Utah Plastic Surgeon Allegedly Destroyed COVID Vaccines, Gave Fake Shots to Children

Utah Plastic Surgeon Allegedly Destroyed COVID Vaccines, Gave Fake Shots to Children
A vial labelled “Pfizer COVID-19 Vaccine” is seen in this photo taken on Jan. 16, 2022. (Dado Ruvic/Reuters)
Jana J. Pruet

A Utah plastic surgeon, along with three others, is facing charges for allegedly administering fake COVID-19 vaccines to children, destroying vaccines, and distributing falsified vaccine cards.

Dr. Michael Kirk Moore, the owner of the Plastic Surgery Institute of Utah in Midvale, has been charged with conspiracy to defraud the United States and the Centers for Disease Control and Prevention (CDC), according to court documents (pdf).

Moore’s office manager Kari Burgoyne, receptionist Sandra Flores, neighbor Kristin Andersen, and the Plastic Surgery Institute are also charged in the case.

The defendants are accused of running a vaccine scheme out of the physician’s business.

Moore and Andersen were allegedly members of a “private organization seeking to ‘liberate’ the medical profession from government and industry conflicts of interest,” the documents state.

In May 2021, Moore signed an agreement with the CDC to administer COVID-19 vaccines and vaccination cards. Court documents claim that Moore and Burgoyne then ordered “hundreds of doses of COVID-19 vaccines,” which they began receiving at the plastic surgery center in October 2021.

Working the Plan

After receiving the vaccine doses, the doctor and three others started notifying “fraudulent vax card seekers” that they could “receive fraudulently completed COVID-19 Vaccination Record Cards from the Plastic Surgery Institute without having to receive a COVID-19 vaccine,” the documents state.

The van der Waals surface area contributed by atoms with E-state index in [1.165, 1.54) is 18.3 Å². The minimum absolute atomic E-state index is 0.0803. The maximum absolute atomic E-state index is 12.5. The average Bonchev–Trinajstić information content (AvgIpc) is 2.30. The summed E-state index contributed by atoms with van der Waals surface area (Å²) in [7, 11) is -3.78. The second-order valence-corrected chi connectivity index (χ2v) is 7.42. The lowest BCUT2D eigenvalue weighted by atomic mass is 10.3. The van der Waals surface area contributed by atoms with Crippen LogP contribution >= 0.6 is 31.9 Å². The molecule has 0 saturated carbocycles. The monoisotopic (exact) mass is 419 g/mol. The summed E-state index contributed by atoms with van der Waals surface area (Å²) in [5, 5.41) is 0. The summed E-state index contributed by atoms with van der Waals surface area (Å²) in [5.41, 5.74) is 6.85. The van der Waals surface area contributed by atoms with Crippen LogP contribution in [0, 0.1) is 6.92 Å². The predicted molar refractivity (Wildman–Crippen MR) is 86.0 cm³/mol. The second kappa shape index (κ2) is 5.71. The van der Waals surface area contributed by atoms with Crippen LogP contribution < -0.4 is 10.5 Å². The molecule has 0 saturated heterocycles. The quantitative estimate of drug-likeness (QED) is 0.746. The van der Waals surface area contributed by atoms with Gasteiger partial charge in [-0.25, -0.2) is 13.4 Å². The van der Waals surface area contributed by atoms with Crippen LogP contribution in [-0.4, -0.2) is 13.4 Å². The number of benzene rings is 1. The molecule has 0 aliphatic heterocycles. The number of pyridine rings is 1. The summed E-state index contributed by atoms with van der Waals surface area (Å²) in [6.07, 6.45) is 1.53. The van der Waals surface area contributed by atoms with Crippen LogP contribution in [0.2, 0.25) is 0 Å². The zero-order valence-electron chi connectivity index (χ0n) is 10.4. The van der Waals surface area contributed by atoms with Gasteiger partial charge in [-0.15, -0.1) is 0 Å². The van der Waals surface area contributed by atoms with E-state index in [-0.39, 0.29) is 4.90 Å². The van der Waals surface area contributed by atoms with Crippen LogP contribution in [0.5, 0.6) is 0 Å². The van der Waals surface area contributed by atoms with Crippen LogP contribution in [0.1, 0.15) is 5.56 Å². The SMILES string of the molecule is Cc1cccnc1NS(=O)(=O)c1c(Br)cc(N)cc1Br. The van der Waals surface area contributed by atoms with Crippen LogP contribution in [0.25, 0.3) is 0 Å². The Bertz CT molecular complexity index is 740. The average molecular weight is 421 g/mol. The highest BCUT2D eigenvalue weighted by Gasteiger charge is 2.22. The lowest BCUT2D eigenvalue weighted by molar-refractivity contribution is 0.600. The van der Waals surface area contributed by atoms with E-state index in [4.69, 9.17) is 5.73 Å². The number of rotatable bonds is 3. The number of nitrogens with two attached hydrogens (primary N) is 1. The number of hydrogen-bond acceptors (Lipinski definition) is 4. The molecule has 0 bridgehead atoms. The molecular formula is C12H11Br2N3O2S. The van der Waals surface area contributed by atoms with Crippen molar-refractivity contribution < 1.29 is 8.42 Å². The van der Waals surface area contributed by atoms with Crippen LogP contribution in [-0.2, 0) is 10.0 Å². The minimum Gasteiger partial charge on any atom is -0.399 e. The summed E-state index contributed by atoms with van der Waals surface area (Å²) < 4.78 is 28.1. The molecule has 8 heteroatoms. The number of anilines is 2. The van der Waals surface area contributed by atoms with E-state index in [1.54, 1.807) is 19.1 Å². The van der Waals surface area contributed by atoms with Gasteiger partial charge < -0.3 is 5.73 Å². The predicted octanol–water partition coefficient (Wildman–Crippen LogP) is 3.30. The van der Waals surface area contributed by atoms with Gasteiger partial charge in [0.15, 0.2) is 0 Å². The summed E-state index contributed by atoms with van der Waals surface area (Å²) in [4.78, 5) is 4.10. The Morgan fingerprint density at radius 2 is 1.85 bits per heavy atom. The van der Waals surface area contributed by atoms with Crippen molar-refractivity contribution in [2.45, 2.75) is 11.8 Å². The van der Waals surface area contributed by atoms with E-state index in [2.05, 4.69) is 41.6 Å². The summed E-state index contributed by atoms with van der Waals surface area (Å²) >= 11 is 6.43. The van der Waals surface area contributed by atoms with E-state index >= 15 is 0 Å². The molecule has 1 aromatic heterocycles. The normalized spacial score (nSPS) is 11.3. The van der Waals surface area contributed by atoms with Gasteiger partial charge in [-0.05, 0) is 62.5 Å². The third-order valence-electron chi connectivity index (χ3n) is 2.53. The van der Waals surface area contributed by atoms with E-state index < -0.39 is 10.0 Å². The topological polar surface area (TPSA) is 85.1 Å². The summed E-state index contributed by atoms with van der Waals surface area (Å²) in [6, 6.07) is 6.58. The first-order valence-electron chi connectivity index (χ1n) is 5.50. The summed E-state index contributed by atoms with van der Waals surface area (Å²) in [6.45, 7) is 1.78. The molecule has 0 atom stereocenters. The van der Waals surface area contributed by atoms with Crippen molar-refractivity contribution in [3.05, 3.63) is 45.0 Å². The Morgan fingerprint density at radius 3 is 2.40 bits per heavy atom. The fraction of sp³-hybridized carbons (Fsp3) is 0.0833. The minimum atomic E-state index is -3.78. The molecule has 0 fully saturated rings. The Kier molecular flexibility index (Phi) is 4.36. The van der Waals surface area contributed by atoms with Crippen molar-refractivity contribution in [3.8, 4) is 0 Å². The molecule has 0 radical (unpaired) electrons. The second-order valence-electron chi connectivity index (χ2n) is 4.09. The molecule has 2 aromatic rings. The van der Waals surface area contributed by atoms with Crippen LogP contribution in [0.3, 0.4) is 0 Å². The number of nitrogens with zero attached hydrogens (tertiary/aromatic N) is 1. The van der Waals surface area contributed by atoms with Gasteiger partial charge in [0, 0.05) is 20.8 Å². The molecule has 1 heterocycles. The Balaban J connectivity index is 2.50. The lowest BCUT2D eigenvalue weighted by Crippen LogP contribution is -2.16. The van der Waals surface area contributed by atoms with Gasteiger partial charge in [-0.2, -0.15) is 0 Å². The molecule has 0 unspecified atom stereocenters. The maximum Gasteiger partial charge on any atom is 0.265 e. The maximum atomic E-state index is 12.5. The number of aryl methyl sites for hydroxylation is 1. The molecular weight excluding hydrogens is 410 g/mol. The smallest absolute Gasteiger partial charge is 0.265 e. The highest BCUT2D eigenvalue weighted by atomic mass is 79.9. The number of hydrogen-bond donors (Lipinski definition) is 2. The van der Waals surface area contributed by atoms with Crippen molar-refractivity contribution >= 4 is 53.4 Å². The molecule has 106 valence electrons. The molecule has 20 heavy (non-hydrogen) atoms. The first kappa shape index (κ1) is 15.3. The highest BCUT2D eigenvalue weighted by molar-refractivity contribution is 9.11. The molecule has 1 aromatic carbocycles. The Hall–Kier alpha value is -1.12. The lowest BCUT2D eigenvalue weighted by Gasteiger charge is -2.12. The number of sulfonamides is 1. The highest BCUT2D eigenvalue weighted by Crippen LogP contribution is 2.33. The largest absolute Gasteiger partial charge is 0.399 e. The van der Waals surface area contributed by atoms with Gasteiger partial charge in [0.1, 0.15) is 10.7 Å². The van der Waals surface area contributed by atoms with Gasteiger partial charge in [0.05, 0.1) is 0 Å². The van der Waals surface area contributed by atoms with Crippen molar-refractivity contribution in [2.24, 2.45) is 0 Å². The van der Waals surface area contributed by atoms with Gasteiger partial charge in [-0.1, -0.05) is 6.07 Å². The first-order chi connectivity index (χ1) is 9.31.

Those seeking fraudulent vaccination cards were required to pay $50 cash or make a $50 donation to Moore and Andersen’s private organization.

Burgoyne allegedly managed the “day-to-day logistics of the scheme,” while Andersen handled the screening process. Once a person was successfully screened and had made their $50 payment, Andersen would send them forms to complete.

“Flores and other employees would then provide the Fraudulent Vax Card Seekers with the completed COVID-19 Vaccine Record Cards without administering any COVID-19 vaccine to them,” the document reads.

The group also gave fake vaccines to children when requested by the minors’ parents.

“Dr. Moore, Burgoyne, and Flores also arranged, at times, to administer or have others administer saline shots to minor children at the request of their parents so that the minor children would think they were actually receiving a COVID-19 vaccine,” according to the document.

The names of the fraudulent vaccination card seekers were uploaded to the Utah Statewide Immunization Information System.

Between Oct. 15, 2021, and Sept. 6, 2022, the Plastic Surgery Institute allegedly received about 2,200 doses of the vaccine and destroyed nearly 2,000 of them at a value of more than $28,000. The doses were destroyed “usually by drawing them from the bottle and then squirting them down the drain from a syringe.”

At least 1,937 fraudulent vaccination cards were allegedly sold at $50 each for a total of $96,850. The vaccination cards and the vaccine doses amounted to a combined value of nearly $125,000.

Undercover Agents

The scheme fell apart when an undercover agent managed to complete the “referral only” process and acquire a fake vaccination card.

A second agent went through the process and then asked Flores if his children could also receive a similar vaccine record card.

Flores “wrote on a Post-it note that ‘with 18 & younger, we do a saline shot,' indicating that minors could receive saline shots and obtain the cards without receiving the vaccine,” the court papers say.

The government is seeking forfeiture of all remaining COVID-19 vaccine doses in Moore’s possession, all remaining vaccination cards, and a judgment of $124,878.

Moore, Burgoyne, Flores, and Andersen are expected to make their initial court appearances on Jan. 26.

Jana is an award-winning investigative journalist. She covers news in Texas with a focus on politics, energy, and crime. Jana has reported for many media outlets over the years, including Reuters, The Dallas Morning News, and TheBlaze, among others. She has a journalism degree from Southern Methodist University. Send your story ideas to: [email protected]
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